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How to fix a common Pulsacoil fault yourself
The failed upper daytime boost heater element with the two new heaters in the background
Mike the Boilerman - Independent Gledhill Pulsacoil repair specialist, covering everywhere within driving distance of Hungerford, Berkshire
Call or text me on: 07866 766364
A Mr L. called me from Rickmansworth around lunchtime on Friday. I couldn’t answer his call at the time as I was part way through fixing a boiler for another customer in west London. Mr L. left me a message saying his Pulsacoil was no longer producing hot water and that he lived in Rickmansworth just off the M25, and he was wondering if it could be fixed, or needed replacing, or what could be done about it.
Once my west London boiler was finished I checked my voicemails and heard the message from Mr. L, and copied the details into my enquiries book. I called Mr L. back but this time I got HIS voicemail, so I left a message with a few ideas about what could be wrong with his Pulsacoil and saying if necessary I could visit and fix it later than afternoon. Then I set off back to Reading.
Mr L. then called me back about five minutes later saying he had been in meetings etc, and we had a chat about his boiler. I ran though with him the basic faults that he might be able to fix himself but we concluded it wasn’t that simple. I asked a few questions about the behaviour of the boiler before and after the fault in order to narrow down the possibilities and give an estimate of the likely costs for fixing it. Mr L. was concerned in particular that the red and the green lights on the control panel were both OFF and I was able to explain the reason for this. Mr L. decided there and then to book a visit and as by luck I was free for the remainder of the afternoon, I set off to Rickmansworth immediately.
On arrival, Mr L’s Pulsacoil was stone cold which would certainly stop it working! The task then was to find out why it was cold. A quick inspection once the front was off revealed both heater circuits were open circuit so not capable of heating. A look under the heater caps was next. The lower, off-peak heater was wet and leaking. The electrical connections and thermostat were all soaked in water. The upper daytime boost heater element had been previously replaced with a non-Gledhill brand of element and this open circuit and had simply failed.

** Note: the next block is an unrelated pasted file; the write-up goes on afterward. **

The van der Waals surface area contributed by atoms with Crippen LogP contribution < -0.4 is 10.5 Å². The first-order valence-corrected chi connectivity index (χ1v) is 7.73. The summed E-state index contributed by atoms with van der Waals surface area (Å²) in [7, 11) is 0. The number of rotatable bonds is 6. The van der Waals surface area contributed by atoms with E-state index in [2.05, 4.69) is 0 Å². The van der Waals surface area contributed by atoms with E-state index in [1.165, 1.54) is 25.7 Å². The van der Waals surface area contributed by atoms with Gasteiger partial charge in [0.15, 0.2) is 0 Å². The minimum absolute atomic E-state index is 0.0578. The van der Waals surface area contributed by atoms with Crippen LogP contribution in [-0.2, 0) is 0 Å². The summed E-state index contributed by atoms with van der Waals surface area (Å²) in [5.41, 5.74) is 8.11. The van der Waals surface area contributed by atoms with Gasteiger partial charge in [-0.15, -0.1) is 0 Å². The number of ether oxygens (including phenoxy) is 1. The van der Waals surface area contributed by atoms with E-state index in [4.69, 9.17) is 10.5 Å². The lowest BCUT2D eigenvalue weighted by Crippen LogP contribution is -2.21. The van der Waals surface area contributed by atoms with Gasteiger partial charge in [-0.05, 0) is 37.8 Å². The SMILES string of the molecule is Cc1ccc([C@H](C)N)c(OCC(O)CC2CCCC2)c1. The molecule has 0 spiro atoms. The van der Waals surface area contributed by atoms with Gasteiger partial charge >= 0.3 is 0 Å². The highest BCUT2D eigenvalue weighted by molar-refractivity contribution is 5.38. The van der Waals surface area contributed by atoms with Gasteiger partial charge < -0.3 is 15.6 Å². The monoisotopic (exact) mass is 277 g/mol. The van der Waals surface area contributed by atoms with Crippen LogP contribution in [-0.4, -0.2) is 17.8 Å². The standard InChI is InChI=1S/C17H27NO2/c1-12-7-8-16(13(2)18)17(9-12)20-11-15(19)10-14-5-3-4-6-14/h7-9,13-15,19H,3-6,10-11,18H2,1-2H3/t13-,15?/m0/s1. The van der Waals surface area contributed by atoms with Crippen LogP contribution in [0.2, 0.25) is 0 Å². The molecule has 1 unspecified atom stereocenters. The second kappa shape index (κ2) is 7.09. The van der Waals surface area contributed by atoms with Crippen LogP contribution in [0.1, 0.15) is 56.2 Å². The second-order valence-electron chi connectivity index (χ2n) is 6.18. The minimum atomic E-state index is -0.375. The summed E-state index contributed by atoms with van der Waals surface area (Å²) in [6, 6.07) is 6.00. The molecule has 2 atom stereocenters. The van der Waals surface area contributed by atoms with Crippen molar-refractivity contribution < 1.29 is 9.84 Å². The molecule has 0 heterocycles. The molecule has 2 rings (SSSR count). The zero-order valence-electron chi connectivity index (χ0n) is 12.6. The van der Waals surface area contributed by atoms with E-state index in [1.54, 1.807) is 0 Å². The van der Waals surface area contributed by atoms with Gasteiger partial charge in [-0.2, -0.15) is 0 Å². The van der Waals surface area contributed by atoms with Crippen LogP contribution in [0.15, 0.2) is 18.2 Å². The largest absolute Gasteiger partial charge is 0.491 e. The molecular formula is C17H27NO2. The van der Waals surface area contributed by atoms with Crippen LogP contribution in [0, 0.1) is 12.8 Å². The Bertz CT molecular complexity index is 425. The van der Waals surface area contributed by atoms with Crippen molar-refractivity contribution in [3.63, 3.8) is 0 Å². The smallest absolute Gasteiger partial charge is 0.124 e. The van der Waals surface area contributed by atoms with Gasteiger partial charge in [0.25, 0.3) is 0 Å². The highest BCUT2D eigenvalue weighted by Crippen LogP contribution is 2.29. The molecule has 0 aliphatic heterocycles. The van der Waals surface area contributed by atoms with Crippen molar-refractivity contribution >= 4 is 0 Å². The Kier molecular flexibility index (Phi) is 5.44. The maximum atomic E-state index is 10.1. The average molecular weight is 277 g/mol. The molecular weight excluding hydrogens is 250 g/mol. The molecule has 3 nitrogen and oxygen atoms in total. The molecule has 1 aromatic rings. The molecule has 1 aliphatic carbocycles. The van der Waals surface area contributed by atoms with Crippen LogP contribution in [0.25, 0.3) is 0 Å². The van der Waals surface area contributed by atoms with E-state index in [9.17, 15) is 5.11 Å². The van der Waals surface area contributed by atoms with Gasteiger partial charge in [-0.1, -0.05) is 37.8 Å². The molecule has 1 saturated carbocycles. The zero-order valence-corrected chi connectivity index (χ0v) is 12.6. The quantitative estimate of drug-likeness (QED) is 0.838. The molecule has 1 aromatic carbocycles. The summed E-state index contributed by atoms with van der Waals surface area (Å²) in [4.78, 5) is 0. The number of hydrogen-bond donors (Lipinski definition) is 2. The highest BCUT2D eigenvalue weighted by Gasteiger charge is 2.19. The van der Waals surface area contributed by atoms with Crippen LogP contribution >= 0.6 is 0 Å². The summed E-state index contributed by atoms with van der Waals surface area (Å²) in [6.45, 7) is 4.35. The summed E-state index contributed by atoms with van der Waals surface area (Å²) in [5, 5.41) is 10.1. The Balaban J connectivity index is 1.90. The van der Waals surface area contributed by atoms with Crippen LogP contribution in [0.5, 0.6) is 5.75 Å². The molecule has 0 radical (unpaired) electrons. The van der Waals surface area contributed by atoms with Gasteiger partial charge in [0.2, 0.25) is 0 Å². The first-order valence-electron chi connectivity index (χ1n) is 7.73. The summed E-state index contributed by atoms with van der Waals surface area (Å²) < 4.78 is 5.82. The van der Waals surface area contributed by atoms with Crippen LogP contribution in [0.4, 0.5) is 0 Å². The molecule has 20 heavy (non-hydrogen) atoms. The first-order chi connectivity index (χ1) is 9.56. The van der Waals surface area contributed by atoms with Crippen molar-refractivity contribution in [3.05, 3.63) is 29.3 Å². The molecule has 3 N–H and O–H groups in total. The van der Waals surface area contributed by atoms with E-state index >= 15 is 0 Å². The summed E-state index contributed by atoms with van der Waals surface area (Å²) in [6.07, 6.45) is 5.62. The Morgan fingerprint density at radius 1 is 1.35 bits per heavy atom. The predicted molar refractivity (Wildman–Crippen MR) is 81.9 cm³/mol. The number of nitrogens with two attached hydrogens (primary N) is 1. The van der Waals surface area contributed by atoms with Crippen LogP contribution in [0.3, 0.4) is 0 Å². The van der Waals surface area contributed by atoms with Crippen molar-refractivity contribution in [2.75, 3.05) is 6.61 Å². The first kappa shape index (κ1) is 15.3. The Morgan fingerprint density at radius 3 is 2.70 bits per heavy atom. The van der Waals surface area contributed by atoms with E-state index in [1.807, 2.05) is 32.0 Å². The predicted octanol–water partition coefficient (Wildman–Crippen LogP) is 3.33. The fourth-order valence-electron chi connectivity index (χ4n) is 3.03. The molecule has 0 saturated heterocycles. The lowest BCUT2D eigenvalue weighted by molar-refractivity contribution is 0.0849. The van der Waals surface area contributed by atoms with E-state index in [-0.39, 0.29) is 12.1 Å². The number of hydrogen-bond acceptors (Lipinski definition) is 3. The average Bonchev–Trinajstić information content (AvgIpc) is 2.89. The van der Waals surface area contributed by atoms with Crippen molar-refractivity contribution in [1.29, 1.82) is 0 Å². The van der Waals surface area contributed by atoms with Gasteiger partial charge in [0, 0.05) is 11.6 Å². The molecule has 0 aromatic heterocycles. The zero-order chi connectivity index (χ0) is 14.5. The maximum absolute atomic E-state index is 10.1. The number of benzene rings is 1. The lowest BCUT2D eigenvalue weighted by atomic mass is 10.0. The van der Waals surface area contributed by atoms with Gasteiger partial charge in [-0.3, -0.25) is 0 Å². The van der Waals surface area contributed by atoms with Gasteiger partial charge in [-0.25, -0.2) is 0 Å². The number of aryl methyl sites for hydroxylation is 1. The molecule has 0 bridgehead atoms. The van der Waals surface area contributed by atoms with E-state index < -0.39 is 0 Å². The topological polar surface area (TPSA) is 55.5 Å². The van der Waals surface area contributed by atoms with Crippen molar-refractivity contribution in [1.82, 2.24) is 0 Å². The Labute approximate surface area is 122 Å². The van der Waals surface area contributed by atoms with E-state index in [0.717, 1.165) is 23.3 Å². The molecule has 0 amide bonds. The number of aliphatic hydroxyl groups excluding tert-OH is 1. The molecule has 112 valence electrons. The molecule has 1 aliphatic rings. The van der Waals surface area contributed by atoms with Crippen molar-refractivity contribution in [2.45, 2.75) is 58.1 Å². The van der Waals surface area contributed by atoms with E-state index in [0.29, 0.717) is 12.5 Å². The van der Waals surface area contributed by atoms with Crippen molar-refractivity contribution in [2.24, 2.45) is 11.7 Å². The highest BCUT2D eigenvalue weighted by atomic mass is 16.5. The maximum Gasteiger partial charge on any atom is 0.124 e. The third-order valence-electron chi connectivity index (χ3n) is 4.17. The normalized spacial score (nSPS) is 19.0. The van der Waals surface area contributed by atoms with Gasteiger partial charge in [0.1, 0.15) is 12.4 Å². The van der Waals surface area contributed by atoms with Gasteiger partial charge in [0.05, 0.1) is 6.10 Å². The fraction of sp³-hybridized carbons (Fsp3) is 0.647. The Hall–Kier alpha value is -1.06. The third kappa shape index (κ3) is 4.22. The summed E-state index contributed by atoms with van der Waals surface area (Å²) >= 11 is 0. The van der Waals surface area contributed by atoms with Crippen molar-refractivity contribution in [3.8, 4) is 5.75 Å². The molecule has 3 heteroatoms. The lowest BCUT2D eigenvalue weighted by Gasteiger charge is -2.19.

Two new heater elements were needed, so I drained the unit, removed the two faulty heaters and fitted two new ‘low Watt density’ heater elements supplied by Gledhill. On restoring power to the Pulsacoil, I used the upper daytime boost heater element to heat the store enough to test the pump and electronics. It became apparent the pump was seized, which was consistent with Mr L. saying the Pulsacoil actually failed about a month previously and had been turned OFF ever since. I freed the pump using a screw-driver engaged in end of the pump motor shaft and was able the demonstrate the unit delivering warm water. (It wasn’t fully hot at this time.) It was not possible to test the off peak heater as the off peak power supply is only ON between 12.00 midnight and 7.00am, but the resistance at the power input terminals showed the correct value so the unit should heat up when supplied with off peak power after midnight.
I texted Mr L. the next day to check the off peak heater had worked overnight as expected, but unfortunately Mr L. said it hadn’t. The daytime boost heater was working normally so he had hot water again, but not the overnight heater. The new off peak heater tested correctly on completion of the repair sohis means the off peak power supply is not coming on during the night as it should. So I have arranged to return and trace the fault on Monday at no cost to my customer. I suspect a failed fuse, circuit breaker in the household wiring or a failed off-peak electricity meter. I Will update this on Monday after visiting.
On returning and testing the Pulsacoil on Monday I found there was no fault present in the appliance itself, but on testing the off-peak household wiring I found the isolator switch on the wall was not working reliably. So I fitted a new switch and checked again with Mr L the following day to see if the off-peak was now working. I’m pleased to say Mr L confirmed it is.
Copyright Michael Bryant 2020
Site first published 2nd January 2007
Last updated 30th April 2021
Gas Safe Register 197499, CIPHE registration number 56207